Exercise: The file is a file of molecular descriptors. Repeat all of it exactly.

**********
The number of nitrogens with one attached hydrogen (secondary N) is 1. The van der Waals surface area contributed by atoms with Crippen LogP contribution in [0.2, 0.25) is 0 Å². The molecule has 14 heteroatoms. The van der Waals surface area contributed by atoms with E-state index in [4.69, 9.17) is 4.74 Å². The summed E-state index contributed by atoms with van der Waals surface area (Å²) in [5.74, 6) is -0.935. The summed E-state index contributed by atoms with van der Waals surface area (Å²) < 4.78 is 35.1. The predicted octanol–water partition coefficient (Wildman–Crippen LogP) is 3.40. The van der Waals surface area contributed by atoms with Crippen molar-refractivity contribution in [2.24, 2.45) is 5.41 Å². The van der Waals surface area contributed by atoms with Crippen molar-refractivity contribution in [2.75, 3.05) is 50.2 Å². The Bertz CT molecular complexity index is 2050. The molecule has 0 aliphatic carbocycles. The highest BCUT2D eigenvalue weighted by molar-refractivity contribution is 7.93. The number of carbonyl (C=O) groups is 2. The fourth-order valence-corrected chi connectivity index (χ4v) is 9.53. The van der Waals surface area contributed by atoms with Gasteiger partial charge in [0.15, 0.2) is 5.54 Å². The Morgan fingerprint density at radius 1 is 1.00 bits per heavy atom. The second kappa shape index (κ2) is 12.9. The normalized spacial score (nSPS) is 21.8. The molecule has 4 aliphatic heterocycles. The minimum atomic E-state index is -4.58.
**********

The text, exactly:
The number of nitrogens with one attached hydrogen (secondary N) is 1. The van der Waals surface area contributed by atoms with Crippen LogP contribution in [0.2, 0.25) is 0 Å². The molecule has 14 heteroatoms. The van der Waals surface area contributed by atoms with E-state index in [4.69, 9.17) is 4.74 Å². The summed E-state index contributed by atoms with van der Waals surface area (Å²) in [5.74, 6) is -0.935. The summed E-state index contributed by atoms with van der Waals surface area (Å²) < 4.78 is 35.1. The predicted octanol–water partition coefficient (Wildman–Crippen LogP) is 3.40. The van der Waals surface area contributed by atoms with Crippen molar-refractivity contribution in [2.24, 2.45) is 5.41 Å². The van der Waals surface area contributed by atoms with Crippen molar-refractivity contribution in [2.75, 3.05) is 50.2 Å². The Bertz CT molecular complexity index is 2050. The molecule has 0 aliphatic carbocycles. The highest BCUT2D eigenvalue weighted by molar-refractivity contribution is 7.93. The number of carbonyl (C=O) groups is 2. The fourth-order valence-corrected chi connectivity index (χ4v) is 9.53. The van der Waals surface area contributed by atoms with Gasteiger partial charge in [0.15, 0.2) is 5.54 Å². The Morgan fingerprint density at radius 1 is 1.00 bits per heavy atom. The second kappa shape index (κ2) is 12.9. The normalized spacial score (nSPS) is 21.8. The molecule has 4 aliphatic heterocycles. The minimum atomic E-state index is -4.58.